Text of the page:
The New Globally Harmonised System of Classification and Labelling of Chemicals Pictograms Explained

Like many others around the world, my laboratory is finalising our compliance with the new globally harmonised system of classifying and labelling chemicals (GHS). Part of this process has involved relabelling many of our chemicals with the new GHS hazard pictograms. Some of these pictograms are different from those we have used in the past, and the hazard is not always obvious from the picture alone so it is necessary to commit to memory what all of the pictograms represent. Hence I have provided this handy guide to interpreting the new set of pictograms.



I hope this guide has been helpful to you.

When advertisers try to chemistry

On a recent trip to one of the lands, I noticed this billboard advertising a school.

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Immediately I LOVED IT because chemistry! But soon after I didn’t love it anymore. The peroxide decomposition equation is wrong, with the subscript 2 following the oxygen instead of the hydrogen in what should be the formula for water. I’d expect a little better from an educational institution.

So then I go inside to Woolies, where they are running some kind of school fundraiser bizzo advertised thusly.


The ad has an adorable kid doing chemistry, so I LOVED IT. He’s unneccessarily wearing a lab coat but that’s OK because where else would he put his carefully askew coloured pens? His safety goggles are on his head but that’s OK – if he whacks himself in the eye with his Molymod he’ll probably live.

And then soon after I didn’t love it anymore. The molymod he’s holding was not a molecule immediately identifiable to me (I am an analytical chemist after all) so like any normal person would do, I opened up ChemDraw and tried to recreate the structure chemkid is holding. There is definitely an aromatic ring in the bottom half… a slightly odd ammonium group near the top… a carbon-nitrogen double bond on the left? a triply-bonded oxygen on the right? IDK but the kid’s hand and the angle of the shot and my general suckiness at this sort of thing made it hard for me to really tell what was going on there other a big ole hot mess.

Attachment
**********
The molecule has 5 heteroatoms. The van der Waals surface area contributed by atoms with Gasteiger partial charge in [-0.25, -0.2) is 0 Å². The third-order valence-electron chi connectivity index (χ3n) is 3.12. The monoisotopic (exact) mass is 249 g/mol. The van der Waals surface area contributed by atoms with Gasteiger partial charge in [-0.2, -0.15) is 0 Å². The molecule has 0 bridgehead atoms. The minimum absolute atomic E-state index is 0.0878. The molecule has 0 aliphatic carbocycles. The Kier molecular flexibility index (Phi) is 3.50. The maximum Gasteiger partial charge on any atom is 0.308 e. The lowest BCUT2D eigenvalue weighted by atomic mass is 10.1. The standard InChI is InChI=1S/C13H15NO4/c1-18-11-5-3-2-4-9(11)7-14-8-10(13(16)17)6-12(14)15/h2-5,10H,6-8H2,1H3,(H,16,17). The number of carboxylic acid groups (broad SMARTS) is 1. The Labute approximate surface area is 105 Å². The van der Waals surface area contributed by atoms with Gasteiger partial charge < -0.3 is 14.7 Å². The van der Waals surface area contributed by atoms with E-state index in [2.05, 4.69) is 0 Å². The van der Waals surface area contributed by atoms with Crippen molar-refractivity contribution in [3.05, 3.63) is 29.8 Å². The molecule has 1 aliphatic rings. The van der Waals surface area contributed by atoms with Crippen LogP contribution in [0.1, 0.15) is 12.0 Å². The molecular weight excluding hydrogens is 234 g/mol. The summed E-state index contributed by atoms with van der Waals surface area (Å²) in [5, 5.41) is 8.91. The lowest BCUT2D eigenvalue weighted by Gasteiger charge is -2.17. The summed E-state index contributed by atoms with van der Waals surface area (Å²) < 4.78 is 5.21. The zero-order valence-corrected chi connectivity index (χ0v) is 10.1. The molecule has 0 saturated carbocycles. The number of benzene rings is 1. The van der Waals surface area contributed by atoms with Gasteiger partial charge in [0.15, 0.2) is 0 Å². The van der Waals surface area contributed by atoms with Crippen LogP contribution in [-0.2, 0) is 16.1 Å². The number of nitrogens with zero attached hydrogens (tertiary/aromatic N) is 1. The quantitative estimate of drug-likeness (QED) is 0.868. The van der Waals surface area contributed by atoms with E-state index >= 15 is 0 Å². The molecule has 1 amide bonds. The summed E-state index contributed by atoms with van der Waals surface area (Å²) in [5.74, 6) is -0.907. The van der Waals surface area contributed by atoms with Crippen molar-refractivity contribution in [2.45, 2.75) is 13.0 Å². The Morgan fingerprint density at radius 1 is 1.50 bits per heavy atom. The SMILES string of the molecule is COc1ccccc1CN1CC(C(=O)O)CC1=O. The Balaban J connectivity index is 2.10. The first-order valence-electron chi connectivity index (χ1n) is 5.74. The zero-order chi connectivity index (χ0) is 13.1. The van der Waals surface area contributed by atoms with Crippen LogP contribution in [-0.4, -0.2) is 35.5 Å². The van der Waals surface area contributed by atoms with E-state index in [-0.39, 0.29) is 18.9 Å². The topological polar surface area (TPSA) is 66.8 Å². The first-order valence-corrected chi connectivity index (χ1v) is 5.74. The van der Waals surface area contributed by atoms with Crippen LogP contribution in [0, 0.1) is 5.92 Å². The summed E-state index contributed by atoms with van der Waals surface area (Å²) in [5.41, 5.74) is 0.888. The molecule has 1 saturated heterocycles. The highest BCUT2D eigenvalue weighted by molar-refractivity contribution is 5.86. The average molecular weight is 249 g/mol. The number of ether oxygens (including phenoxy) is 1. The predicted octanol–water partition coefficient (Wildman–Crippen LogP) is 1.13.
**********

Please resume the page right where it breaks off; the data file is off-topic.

I got confused. so like any normal person would do, I got out my own molymod kit and tried to make the molecule. I came unstuck again, mostly because I ran out of carbons and party because it appears to be a made up molecule.



So, 2 chemistry fails in one shopping trip. Plus Woolies was sold out of my favourite bread. For the record, advertising people, there’s a bunch of chemists on the internet who will help you with this kind of thing for free. For the love of science, all you have to do is not just make shit up.

Q. Vegemite Chocolate, How Does it Smell?

A. It can’t, it doesn’t have a nose.


When I die and the internet writes my epitaph, it will say “here lies Renée, she did some chemistry on the smell of Vegemite”.

As such, I felt that when Cadbury released Vegemite Dairy Milk chocolate to the market, it was my solemn duty to once again do some chemistry on the smell of Vegemite. I decided to repeat the aroma analysis experiment on the Vegemite filling from the chocolate and compare with the results from the original Vegemite analysis. The product description states that the filling is caramel mixed with Vegemite so I thought it would be interesting to see if the aroma compounds that were prominent in the Vegemite analysis are present in the chocolate filling, and if any new compounds might be identified from the caramel component.


I used the same extraction and analysis procedure as the previous experiment, so I could directly compare the chromatograms. The results of the two analyses are below, with the original Vegemite in red below and the Vegemite chocolate filling in blue above.